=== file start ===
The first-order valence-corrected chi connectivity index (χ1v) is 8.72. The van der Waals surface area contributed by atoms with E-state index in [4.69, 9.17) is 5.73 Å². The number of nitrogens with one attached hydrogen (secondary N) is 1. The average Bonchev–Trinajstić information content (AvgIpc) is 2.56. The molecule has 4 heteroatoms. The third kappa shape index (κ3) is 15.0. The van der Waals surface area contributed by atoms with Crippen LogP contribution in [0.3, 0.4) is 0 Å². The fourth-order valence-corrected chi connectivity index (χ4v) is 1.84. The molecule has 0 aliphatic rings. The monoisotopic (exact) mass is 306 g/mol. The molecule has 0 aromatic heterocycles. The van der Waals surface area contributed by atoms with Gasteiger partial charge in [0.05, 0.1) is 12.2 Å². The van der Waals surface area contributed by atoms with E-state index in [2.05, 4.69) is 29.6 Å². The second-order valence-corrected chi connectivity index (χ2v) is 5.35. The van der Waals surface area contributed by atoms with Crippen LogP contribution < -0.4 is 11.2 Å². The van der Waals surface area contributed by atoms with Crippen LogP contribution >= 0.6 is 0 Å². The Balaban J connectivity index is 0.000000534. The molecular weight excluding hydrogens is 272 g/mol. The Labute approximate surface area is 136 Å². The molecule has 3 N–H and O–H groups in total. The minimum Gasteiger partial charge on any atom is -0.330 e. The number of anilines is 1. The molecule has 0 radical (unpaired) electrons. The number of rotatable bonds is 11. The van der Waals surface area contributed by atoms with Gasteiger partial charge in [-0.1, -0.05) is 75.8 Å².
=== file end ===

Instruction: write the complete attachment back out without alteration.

The first-order valence-corrected chi connectivity index (χ1v) is 8.72. The van der Waals surface area contributed by atoms with E-state index in [4.69, 9.17) is 5.73 Å². The number of nitrogens with one attached hydrogen (secondary N) is 1. The average Bonchev–Trinajstić information content (AvgIpc) is 2.56. The molecule has 4 heteroatoms. The third kappa shape index (κ3) is 15.0. The van der Waals surface area contributed by atoms with Crippen LogP contribution in [0.3, 0.4) is 0 Å². The fourth-order valence-corrected chi connectivity index (χ4v) is 1.84. The molecule has 0 aliphatic rings. The monoisotopic (exact) mass is 306 g/mol. The molecule has 0 aromatic heterocycles. The van der Waals surface area contributed by atoms with Gasteiger partial charge in [0.05, 0.1) is 12.2 Å². The van der Waals surface area contributed by atoms with E-state index in [2.05, 4.69) is 29.6 Å². The second-order valence-corrected chi connectivity index (χ2v) is 5.35. The van der Waals surface area contributed by atoms with Crippen LogP contribution < -0.4 is 11.2 Å². The van der Waals surface area contributed by atoms with Crippen LogP contribution >= 0.6 is 0 Å². The Balaban J connectivity index is 0.000000534. The molecular weight excluding hydrogens is 272 g/mol. The Labute approximate surface area is 136 Å². The molecule has 3 N–H and O–H groups in total. The minimum Gasteiger partial charge on any atom is -0.330 e. The number of anilines is 1. The molecule has 0 radical (unpaired) electrons. The number of rotatable bonds is 11. The van der Waals surface area contributed by atoms with Gasteiger partial charge in [-0.1, -0.05) is 75.8 Å².